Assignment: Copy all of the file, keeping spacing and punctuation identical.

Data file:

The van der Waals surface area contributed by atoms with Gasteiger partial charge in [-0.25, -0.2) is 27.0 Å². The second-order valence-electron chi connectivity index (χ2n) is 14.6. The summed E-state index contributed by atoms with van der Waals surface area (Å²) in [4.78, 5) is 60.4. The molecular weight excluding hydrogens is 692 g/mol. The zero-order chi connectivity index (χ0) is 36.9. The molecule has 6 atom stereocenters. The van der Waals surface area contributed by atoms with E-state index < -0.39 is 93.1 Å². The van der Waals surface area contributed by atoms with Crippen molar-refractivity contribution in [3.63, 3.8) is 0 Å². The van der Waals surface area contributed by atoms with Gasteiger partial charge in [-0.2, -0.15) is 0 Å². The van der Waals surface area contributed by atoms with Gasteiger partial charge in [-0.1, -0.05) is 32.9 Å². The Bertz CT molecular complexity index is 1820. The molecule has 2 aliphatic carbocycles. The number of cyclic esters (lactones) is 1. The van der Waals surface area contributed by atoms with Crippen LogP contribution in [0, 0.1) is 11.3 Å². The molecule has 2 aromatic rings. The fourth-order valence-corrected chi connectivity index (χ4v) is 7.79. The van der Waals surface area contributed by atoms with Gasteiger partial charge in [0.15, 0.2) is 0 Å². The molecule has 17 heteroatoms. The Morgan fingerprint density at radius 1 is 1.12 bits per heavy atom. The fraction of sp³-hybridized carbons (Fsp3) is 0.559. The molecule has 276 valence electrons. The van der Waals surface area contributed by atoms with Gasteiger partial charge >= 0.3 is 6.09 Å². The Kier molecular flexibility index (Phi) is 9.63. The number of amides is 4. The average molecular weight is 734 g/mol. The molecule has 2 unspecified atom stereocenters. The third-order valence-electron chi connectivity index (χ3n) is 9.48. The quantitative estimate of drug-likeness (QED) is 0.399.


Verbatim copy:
The van der Waals surface area contributed by atoms with Gasteiger partial charge in [-0.25, -0.2) is 27.0 Å². The second-order valence-electron chi connectivity index (χ2n) is 14.6. The summed E-state index contributed by atoms with van der Waals surface area (Å²) in [4.78, 5) is 60.4. The molecular weight excluding hydrogens is 692 g/mol. The zero-order chi connectivity index (χ0) is 36.9. The molecule has 6 atom stereocenters. The van der Waals surface area contributed by atoms with E-state index < -0.39 is 93.1 Å². The van der Waals surface area contributed by atoms with Crippen molar-refractivity contribution in [3.63, 3.8) is 0 Å². The van der Waals surface area contributed by atoms with Gasteiger partial charge in [-0.2, -0.15) is 0 Å². The van der Waals surface area contributed by atoms with Gasteiger partial charge in [-0.1, -0.05) is 32.9 Å². The Bertz CT molecular complexity index is 1820. The molecule has 2 aliphatic carbocycles. The number of cyclic esters (lactones) is 1. The van der Waals surface area contributed by atoms with Crippen LogP contribution in [0, 0.1) is 11.3 Å². The molecule has 2 aromatic rings. The fourth-order valence-corrected chi connectivity index (χ4v) is 7.79. The van der Waals surface area contributed by atoms with Gasteiger partial charge in [0.15, 0.2) is 0 Å². The molecule has 17 heteroatoms. The Morgan fingerprint density at radius 1 is 1.12 bits per heavy atom. The fraction of sp³-hybridized carbons (Fsp3) is 0.559. The molecule has 276 valence electrons. The van der Waals surface area contributed by atoms with Gasteiger partial charge >= 0.3 is 6.09 Å². The Kier molecular flexibility index (Phi) is 9.63. The number of amides is 4. The average molecular weight is 734 g/mol. The molecule has 2 unspecified atom stereocenters. The third-order valence-electron chi connectivity index (χ3n) is 9.48. The quantitative estimate of drug-likeness (QED) is 0.399.